=== Principal Design Engineer
=== Cypress Semiconductor Corporation
===
=== Opinions expressed above do not
=== necessarily represent those of
=== Cypress Semiconductor Corporation

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2002\12\09@161009 by Olin Lathrop

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> In MPASM, put this line at the end of your program to fill the dead
> space with "GOTO xxxx" instructions:
>
>     FILL (GOTO xxxx), 0x400 - $    ; This assumes a device with
>                                    ; 1K of code space.

That would generate a variable number of instruction to be resolved at
link time - something I didn't think the linker knew how to do.  Then
there's the issue of what if the module containing this code doesn't get
located last.  Are you using absolute mode perhaps?


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2002\12\09@171635 by Bob Ammerman

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Indeed he must be Olin.

I knew there was something the linker couldn't do... :-)

Bob Ammerman
RAm Systems

{Original Message removed}

2002\12\09@173333 by Andrew Warren

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Olin Lathrop <PICLISTspamspam_OUTmitvma.mit.edu> wrote:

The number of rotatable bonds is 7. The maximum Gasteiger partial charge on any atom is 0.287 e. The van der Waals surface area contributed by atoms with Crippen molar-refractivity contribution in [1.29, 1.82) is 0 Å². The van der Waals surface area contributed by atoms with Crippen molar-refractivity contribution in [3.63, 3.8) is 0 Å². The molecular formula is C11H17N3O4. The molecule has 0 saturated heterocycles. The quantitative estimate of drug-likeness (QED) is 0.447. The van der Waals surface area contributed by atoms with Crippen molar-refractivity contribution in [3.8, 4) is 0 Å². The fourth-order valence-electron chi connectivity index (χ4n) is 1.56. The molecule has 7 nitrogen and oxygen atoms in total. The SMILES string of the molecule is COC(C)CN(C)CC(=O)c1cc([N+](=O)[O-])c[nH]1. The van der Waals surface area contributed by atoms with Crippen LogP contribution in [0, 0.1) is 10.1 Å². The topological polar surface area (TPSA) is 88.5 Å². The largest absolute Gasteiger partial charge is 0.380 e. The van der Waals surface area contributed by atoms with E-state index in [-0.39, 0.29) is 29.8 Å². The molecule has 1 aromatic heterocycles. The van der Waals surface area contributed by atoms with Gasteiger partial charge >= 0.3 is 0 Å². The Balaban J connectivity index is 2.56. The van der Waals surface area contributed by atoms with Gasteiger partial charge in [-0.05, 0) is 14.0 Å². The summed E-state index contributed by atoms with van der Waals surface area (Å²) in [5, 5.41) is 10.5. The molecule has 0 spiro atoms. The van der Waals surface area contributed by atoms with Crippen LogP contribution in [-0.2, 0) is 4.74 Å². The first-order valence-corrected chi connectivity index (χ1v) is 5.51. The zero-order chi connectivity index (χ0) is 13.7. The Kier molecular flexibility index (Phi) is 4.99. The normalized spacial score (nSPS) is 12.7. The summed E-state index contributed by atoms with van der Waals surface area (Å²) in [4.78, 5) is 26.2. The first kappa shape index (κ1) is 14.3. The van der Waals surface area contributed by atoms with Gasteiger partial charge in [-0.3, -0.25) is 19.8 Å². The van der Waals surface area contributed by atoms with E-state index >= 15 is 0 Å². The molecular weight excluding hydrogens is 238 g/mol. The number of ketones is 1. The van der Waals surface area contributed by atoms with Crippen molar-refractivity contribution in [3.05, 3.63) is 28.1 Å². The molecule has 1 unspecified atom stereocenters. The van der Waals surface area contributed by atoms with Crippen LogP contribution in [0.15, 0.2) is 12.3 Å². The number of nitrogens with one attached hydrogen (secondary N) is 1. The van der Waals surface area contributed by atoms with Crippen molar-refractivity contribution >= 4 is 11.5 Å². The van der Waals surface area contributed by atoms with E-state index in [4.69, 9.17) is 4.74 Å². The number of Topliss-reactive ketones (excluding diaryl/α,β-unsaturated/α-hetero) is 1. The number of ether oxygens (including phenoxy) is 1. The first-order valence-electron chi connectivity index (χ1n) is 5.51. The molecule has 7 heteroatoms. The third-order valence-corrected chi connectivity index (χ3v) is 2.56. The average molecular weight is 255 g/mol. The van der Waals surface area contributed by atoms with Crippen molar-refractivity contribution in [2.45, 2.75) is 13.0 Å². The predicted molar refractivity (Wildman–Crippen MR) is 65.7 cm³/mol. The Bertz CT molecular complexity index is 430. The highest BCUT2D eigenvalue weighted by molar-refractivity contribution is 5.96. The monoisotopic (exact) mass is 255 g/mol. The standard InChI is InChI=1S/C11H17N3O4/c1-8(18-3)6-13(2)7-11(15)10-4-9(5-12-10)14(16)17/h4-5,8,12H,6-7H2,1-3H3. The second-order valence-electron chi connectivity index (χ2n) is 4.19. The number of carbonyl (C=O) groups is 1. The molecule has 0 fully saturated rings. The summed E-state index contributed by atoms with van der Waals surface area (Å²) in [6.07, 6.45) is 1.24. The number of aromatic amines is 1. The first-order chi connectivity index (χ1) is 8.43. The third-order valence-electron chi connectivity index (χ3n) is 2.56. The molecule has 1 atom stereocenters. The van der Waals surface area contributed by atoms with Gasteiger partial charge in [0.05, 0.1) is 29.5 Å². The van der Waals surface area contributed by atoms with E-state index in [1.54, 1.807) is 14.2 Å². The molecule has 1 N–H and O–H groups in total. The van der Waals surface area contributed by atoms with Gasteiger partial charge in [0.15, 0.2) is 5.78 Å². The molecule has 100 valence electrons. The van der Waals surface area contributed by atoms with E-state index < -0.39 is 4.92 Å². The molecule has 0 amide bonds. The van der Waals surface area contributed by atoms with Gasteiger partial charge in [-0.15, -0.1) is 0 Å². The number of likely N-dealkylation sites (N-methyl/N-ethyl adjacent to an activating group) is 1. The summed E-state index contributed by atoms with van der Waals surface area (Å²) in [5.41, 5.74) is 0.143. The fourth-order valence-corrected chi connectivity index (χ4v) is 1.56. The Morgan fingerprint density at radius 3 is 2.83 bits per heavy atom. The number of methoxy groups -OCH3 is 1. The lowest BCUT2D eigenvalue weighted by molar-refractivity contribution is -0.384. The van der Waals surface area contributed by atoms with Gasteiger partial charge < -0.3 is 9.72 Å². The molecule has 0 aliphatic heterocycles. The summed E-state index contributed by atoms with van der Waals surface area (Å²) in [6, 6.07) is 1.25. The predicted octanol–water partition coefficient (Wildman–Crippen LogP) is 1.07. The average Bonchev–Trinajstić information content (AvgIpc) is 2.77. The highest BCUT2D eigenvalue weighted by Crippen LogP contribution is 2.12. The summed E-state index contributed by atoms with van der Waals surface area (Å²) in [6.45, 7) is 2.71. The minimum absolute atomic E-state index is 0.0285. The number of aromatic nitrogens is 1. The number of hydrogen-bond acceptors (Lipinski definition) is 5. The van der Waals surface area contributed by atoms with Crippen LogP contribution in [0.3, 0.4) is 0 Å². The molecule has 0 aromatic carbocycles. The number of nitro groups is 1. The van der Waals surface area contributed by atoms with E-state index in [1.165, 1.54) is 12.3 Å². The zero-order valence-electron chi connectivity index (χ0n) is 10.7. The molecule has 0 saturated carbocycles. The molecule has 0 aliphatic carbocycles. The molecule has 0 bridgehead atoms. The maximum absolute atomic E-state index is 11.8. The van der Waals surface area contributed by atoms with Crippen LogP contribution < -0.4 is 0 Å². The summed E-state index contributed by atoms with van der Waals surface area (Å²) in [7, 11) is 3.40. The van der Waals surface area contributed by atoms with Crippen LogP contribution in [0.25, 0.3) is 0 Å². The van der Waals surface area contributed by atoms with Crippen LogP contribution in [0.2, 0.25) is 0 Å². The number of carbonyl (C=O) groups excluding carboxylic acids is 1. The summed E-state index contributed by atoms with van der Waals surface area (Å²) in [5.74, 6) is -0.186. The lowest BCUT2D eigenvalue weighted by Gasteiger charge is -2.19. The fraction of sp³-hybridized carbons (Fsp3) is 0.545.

> >     FILL (GOTO xxxx), 0x400 - $    ; This assumes a device with
> >                                   ; 1K of code space.
>
> That would generate a variable number of instruction to be resolved
> at link time - something I didn't think the linker knew how to do.
> Then there's the issue of what if the module containing this code
> doesn't get located last.

   Good point; I don't know whether the linker can handle this.

   You do have control over the link order, though, don't you?  You
   wouldn't need MUCH control; just enough to ensure that a module
   containing just one "FILL" line was located last.

> Are you using absolute mode perhaps?

   Of course.

   -Andy

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=== Principal Design Engineer
=== Cypress Semiconductor Corporation
===
=== Opinions expressed above do not
=== necessarily represent those of
=== Cypress Semiconductor Corporation